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# FIX Operator and Restricted Constants The following example illustrates another way of using the FIX operator: Restricted constants

Table 1: FIX Operator and Restricted Constants
Product Sales (Product A, Product B, Product C) 10 (Product A, Product B) SUM (10(Product A, Product B)) by Product SUM ( (SUM(10 (Product A, Product B)) by Product) / (Sales (Product A, Product B, Product C)) ) by Product SUM ( (SUM(10 (Product A, Product B)) by Product) / FIX (Sales (Product A, Product B, Product C)) ) by Product
A EUR 450 10 10 0,022 0,022
B EUR 1200 10 10 0,008 0,008
C EUR 1210 10
Total EUR 2860 10 20 0,030 0,007

This example serves primarily to illustate the difference between a formula without exception aggregation and a formula with exception aggregation.

• In a formula without exception aggregation, a constant is always treated as a value.

• In a formula with exception aggregation, the system takes the restriction of a restricted key figure and aggregates accordingly. In a formula with exception aggregation, the system performs the calculation along the drilldown. In other words, the total is calculated from the subtotals. This gives us the value 0.030 for key figure SUM ( (SUM(10 (Product A, Product B)) by Product) / (Sales (Product A, Product B, Product C)) ) by Product.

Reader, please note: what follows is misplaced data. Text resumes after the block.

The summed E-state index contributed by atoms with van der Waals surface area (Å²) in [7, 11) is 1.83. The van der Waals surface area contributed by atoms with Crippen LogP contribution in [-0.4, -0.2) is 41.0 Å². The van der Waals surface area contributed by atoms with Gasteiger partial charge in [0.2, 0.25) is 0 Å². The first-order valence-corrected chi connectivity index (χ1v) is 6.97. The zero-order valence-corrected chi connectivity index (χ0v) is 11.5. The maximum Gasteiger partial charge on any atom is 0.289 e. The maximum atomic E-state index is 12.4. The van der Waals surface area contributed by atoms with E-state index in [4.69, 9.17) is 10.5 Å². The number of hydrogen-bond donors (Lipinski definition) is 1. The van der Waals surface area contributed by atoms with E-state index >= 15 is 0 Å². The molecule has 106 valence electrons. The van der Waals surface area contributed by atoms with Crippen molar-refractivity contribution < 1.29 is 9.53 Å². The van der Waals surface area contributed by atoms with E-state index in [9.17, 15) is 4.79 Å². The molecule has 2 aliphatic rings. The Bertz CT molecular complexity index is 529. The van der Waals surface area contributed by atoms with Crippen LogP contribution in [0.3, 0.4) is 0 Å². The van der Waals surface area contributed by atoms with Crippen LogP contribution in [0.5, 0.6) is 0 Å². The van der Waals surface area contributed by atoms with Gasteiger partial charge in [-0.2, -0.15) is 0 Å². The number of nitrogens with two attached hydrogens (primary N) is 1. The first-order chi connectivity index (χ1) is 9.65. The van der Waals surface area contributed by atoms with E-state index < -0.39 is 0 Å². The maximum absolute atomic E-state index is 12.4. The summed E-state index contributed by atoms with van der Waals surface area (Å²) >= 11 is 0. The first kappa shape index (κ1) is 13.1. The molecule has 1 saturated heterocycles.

If we want to have a formula with exception aggregation, but the calculation direction of a formula without exception aggregation, i.e. the total of the operands should be be the total of the formula result, we can use the FIX operator: Formula SUM ( (SUM(10 (Product A, Product B)) by Product) / FIX (Sales (Product A, Product B, Product C)) ) by Product results in 0.007, calculated from 10 (Product A) / 2860 + 10 (Product B) / 2860 + NULL (Product C) / 2860 = 20/2860. This is the same as the calculation of a formula without exception aggregation, but using a formula with exception aggregation in order to have the restricted key figure as the starting point.